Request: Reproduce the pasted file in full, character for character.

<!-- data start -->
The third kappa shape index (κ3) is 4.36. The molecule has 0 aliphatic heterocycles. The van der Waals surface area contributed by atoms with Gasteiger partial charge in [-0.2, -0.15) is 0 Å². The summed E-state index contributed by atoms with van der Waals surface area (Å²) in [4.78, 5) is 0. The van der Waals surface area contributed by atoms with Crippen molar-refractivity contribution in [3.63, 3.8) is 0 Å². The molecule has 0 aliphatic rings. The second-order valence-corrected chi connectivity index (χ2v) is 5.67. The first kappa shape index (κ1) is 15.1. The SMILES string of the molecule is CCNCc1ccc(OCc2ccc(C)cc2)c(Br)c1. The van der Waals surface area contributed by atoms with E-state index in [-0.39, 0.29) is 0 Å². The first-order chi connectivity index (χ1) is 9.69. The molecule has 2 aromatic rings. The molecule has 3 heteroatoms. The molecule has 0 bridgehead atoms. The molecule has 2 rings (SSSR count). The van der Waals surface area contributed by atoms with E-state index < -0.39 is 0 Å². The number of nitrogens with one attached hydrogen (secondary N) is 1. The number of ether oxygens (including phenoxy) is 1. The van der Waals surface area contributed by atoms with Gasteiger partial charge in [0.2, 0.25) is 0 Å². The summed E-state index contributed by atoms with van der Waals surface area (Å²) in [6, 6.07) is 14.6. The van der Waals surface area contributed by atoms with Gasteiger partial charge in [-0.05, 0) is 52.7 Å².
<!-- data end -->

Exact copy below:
The third kappa shape index (κ3) is 4.36. The molecule has 0 aliphatic heterocycles. The van der Waals surface area contributed by atoms with Gasteiger partial charge in [-0.2, -0.15) is 0 Å². The summed E-state index contributed by atoms with van der Waals surface area (Å²) in [4.78, 5) is 0. The van der Waals surface area contributed by atoms with Crippen molar-refractivity contribution in [3.63, 3.8) is 0 Å². The molecule has 0 aliphatic rings. The second-order valence-corrected chi connectivity index (χ2v) is 5.67. The first kappa shape index (κ1) is 15.1. The SMILES string of the molecule is CCNCc1ccc(OCc2ccc(C)cc2)c(Br)c1. The van der Waals surface area contributed by atoms with E-state index in [-0.39, 0.29) is 0 Å². The first-order chi connectivity index (χ1) is 9.69. The molecule has 2 aromatic rings. The molecule has 3 heteroatoms. The molecule has 0 bridgehead atoms. The molecule has 2 rings (SSSR count). The van der Waals surface area contributed by atoms with E-state index < -0.39 is 0 Å². The number of nitrogens with one attached hydrogen (secondary N) is 1. The number of ether oxygens (including phenoxy) is 1. The van der Waals surface area contributed by atoms with Gasteiger partial charge in [0.2, 0.25) is 0 Å². The summed E-state index contributed by atoms with van der Waals surface area (Å²) in [6, 6.07) is 14.6. The van der Waals surface area contributed by atoms with Gasteiger partial charge in [-0.05, 0) is 52.7 Å².